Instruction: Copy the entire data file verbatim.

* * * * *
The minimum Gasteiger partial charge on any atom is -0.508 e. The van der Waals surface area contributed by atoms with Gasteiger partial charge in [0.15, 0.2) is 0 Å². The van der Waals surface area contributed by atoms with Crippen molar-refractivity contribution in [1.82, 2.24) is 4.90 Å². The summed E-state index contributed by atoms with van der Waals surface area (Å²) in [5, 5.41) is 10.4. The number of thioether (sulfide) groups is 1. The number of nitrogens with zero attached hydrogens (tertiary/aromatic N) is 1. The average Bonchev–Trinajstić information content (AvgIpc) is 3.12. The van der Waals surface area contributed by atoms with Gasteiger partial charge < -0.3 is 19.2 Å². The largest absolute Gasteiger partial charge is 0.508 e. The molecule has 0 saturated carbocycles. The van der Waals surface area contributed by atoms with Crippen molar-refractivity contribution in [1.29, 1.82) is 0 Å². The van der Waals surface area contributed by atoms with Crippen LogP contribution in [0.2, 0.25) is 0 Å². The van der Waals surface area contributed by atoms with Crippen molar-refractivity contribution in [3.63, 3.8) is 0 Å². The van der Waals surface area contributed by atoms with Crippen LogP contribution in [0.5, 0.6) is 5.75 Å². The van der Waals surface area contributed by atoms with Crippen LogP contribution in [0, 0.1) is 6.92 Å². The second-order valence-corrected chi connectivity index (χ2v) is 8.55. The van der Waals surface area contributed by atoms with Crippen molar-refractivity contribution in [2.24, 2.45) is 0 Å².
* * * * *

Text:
The minimum Gasteiger partial charge on any atom is -0.508 e. The van der Waals surface area contributed by atoms with Gasteiger partial charge in [0.15, 0.2) is 0 Å². The van der Waals surface area contributed by atoms with Crippen molar-refractivity contribution in [1.82, 2.24) is 4.90 Å². The summed E-state index contributed by atoms with van der Waals surface area (Å²) in [5, 5.41) is 10.4. The number of thioether (sulfide) groups is 1. The number of nitrogens with zero attached hydrogens (tertiary/aromatic N) is 1. The average Bonchev–Trinajstić information content (AvgIpc) is 3.12. The van der Waals surface area contributed by atoms with Gasteiger partial charge < -0.3 is 19.2 Å². The largest absolute Gasteiger partial charge is 0.508 e. The molecule has 0 saturated carbocycles. The van der Waals surface area contributed by atoms with Crippen molar-refractivity contribution in [1.29, 1.82) is 0 Å². The van der Waals surface area contributed by atoms with Crippen LogP contribution in [0.2, 0.25) is 0 Å². The van der Waals surface area contributed by atoms with Crippen molar-refractivity contribution in [3.63, 3.8) is 0 Å². The van der Waals surface area contributed by atoms with Crippen LogP contribution in [0.5, 0.6) is 5.75 Å². The van der Waals surface area contributed by atoms with Crippen LogP contribution in [0, 0.1) is 6.92 Å². The second-order valence-corrected chi connectivity index (χ2v) is 8.55. The van der Waals surface area contributed by atoms with Crippen molar-refractivity contribution in [2.24, 2.45) is 0 Å².